Like a homeless wanderer she lingered by the bank, as if lulled and fascinated by the atmosphere of content which seemed to spread from that little dwelling, and was so sadly lacking in her own. Gabriel appeared in an upper room, placed his light in the window-bench, and then—knelt down to pray. The contrast of the picture with her rebellious and agitated existence at this same time was too much for her to bear to look upon longer. It was not for her to make a truce with trouble by any such means. She must tread her giddy distracting measure to its last note, as she had begun it. With a swollen heart she went again up the lane, and entered her own door.
More fevered now by a reaction from the first feelings which Oak’s example had raised in her, she paused in the hall, looking at the door of the room wherein Fanny lay. She locked her fingers, threw back her head, and strained her hot hands rigidly across her forehead, saying, with a hysterical sob, “Would to God you would speak and tell me your secret, Fanny! … Oh, I hope, hope it is not true that there are two of you! … If I could only look in upon you for one little minute, I should know all!”
A few moments passed, and she added, slowly, “And I will.”
Bathsheba in after times could never gauge the mood which carried her through the actions following this murmured resolution on this memorable evening of her life. She went to the lumber-closet for a screw-driver. At the end of a short though undefined time she found herself in the small room, quivering with emotion, a mist before her eyes, and an excruciating pulsation in her brain, standing beside the uncovered coffin of the girl whose conjectured end had so entirely engrossed her, and saying to herself in a husky voice as she gazed within—
“It was best to know the worst, and I know it now!”
She was conscious of having brought about this situation by a series of actions done as by one in an extravagant dream; of following that idea as to method, which had burst upon her in the hall with glaring obviousness, by gliding to the top of the stairs, assuring herself by listening to the heavy breathing of her maids that they were asleep, gliding down again, turning the handle of the door within which the young girl lay, and deliberately setting herself to do what, if she had anticipated any such undertaking at night and alone, would have horrified her, but which, when done, was not so dreadful as was the conclusive proof of her husband’s conduct which came with knowing beyond doubt the last chapter of Fanny’s story.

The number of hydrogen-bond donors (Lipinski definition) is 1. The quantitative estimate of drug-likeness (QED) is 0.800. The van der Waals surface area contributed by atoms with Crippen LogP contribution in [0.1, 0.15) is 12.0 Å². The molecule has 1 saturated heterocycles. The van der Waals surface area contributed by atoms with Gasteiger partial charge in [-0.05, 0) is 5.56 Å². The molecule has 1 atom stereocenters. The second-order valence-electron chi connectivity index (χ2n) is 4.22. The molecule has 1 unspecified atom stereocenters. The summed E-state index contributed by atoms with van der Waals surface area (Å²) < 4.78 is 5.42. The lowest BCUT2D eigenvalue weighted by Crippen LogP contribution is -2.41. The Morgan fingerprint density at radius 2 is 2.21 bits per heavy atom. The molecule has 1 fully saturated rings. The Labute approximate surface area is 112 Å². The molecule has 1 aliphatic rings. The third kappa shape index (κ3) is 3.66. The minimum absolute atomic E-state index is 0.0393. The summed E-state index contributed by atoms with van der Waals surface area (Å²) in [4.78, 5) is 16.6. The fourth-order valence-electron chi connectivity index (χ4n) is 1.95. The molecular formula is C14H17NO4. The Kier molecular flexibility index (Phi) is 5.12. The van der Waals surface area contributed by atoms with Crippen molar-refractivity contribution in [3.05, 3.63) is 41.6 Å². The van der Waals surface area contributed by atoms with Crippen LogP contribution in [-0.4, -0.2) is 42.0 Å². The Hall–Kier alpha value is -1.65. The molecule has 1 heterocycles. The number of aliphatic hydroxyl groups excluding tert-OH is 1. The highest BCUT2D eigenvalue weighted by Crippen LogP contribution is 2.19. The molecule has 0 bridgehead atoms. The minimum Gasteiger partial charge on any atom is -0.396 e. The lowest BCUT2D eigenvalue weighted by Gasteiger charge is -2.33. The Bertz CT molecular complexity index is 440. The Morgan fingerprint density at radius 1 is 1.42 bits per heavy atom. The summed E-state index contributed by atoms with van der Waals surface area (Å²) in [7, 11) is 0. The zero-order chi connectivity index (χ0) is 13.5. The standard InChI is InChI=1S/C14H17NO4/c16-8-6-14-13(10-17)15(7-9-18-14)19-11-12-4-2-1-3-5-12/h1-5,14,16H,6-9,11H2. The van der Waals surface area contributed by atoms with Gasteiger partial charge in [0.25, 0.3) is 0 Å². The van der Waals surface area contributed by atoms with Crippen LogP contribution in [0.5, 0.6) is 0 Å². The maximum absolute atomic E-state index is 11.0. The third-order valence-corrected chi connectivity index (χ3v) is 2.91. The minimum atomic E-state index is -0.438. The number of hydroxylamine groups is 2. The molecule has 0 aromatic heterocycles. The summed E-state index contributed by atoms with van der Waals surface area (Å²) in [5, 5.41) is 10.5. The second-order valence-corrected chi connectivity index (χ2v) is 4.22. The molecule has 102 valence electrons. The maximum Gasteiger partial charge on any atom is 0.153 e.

Bathsheba’s head sank upon her bosom, and the breath which had been bated in suspense, curiosity, and interest, was exhaled now in the form of a whispered wail: “Oh-h-h!” she said, and the silent room added length to her moan.
Her tears fell fast beside the unconscious pair in the coffin: tears of a complicated origin, of a nature indescribable, almost indefinable except as other than those of simple sorrow. Assuredly their wonted fires must have lived in Fanny’s ashes when events were so shaped as to chariot her hither in this natural, unobtrusive, yet effectual manner. The one feat alone—that of dying—by which a mean condition could be resolved into a grand one, Fanny had achieved. And to that had destiny subjoined this reencounter to-night, which had, in Bathsheba’s wild imagining, turned her companion’s failure to success, her humiliation to triumph, her lucklessness to ascendency; it had thrown over herself a garish light of mockery, and set upon all things about her an ironical smile.
Fanny’s face was framed in by that yellow hair of hers; and there was no longer much room for doubt as to the origin of the curl owned by Troy. In Bathsheba’s heated fancy the innocent white countenance expressed a dim triumphant consciousness of the pain she was retaliating for her pain with all the merciless rigour of the Mosaic law: “Burning for burning; wound for wound: strife for strife.”